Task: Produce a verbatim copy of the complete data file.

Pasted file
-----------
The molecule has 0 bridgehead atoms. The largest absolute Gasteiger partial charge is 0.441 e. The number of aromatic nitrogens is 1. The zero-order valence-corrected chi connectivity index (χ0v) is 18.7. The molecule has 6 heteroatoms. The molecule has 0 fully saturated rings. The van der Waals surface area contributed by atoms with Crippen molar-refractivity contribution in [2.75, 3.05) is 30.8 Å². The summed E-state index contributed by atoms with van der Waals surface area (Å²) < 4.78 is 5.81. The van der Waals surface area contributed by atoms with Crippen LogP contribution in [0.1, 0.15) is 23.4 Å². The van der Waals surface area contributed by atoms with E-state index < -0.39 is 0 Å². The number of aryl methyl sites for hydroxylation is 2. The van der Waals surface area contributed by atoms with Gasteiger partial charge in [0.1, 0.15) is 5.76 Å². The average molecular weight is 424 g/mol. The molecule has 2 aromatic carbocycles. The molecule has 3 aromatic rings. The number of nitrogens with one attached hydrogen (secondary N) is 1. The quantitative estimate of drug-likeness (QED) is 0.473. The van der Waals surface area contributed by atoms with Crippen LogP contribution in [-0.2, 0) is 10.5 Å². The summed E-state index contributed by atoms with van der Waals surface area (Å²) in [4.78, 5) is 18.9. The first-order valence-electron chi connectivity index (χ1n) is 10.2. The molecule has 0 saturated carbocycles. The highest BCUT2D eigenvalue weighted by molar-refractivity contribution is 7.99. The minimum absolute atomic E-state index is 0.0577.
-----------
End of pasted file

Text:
The molecule has 0 bridgehead atoms. The largest absolute Gasteiger partial charge is 0.441 e. The number of aromatic nitrogens is 1. The zero-order valence-corrected chi connectivity index (χ0v) is 18.7. The molecule has 6 heteroatoms. The molecule has 0 fully saturated rings. The van der Waals surface area contributed by atoms with Crippen molar-refractivity contribution in [2.75, 3.05) is 30.8 Å². The summed E-state index contributed by atoms with van der Waals surface area (Å²) < 4.78 is 5.81. The van der Waals surface area contributed by atoms with Crippen LogP contribution in [0.1, 0.15) is 23.4 Å². The van der Waals surface area contributed by atoms with E-state index < -0.39 is 0 Å². The number of aryl methyl sites for hydroxylation is 2. The van der Waals surface area contributed by atoms with Gasteiger partial charge in [0.1, 0.15) is 5.76 Å². The average molecular weight is 424 g/mol. The molecule has 2 aromatic carbocycles. The molecule has 3 aromatic rings. The number of nitrogens with one attached hydrogen (secondary N) is 1. The quantitative estimate of drug-likeness (QED) is 0.473. The van der Waals surface area contributed by atoms with Crippen LogP contribution in [-0.2, 0) is 10.5 Å². The summed E-state index contributed by atoms with van der Waals surface area (Å²) in [4.78, 5) is 18.9. The first-order valence-electron chi connectivity index (χ1n) is 10.2. The molecule has 0 saturated carbocycles. The highest BCUT2D eigenvalue weighted by molar-refractivity contribution is 7.99. The minimum absolute atomic E-state index is 0.0577.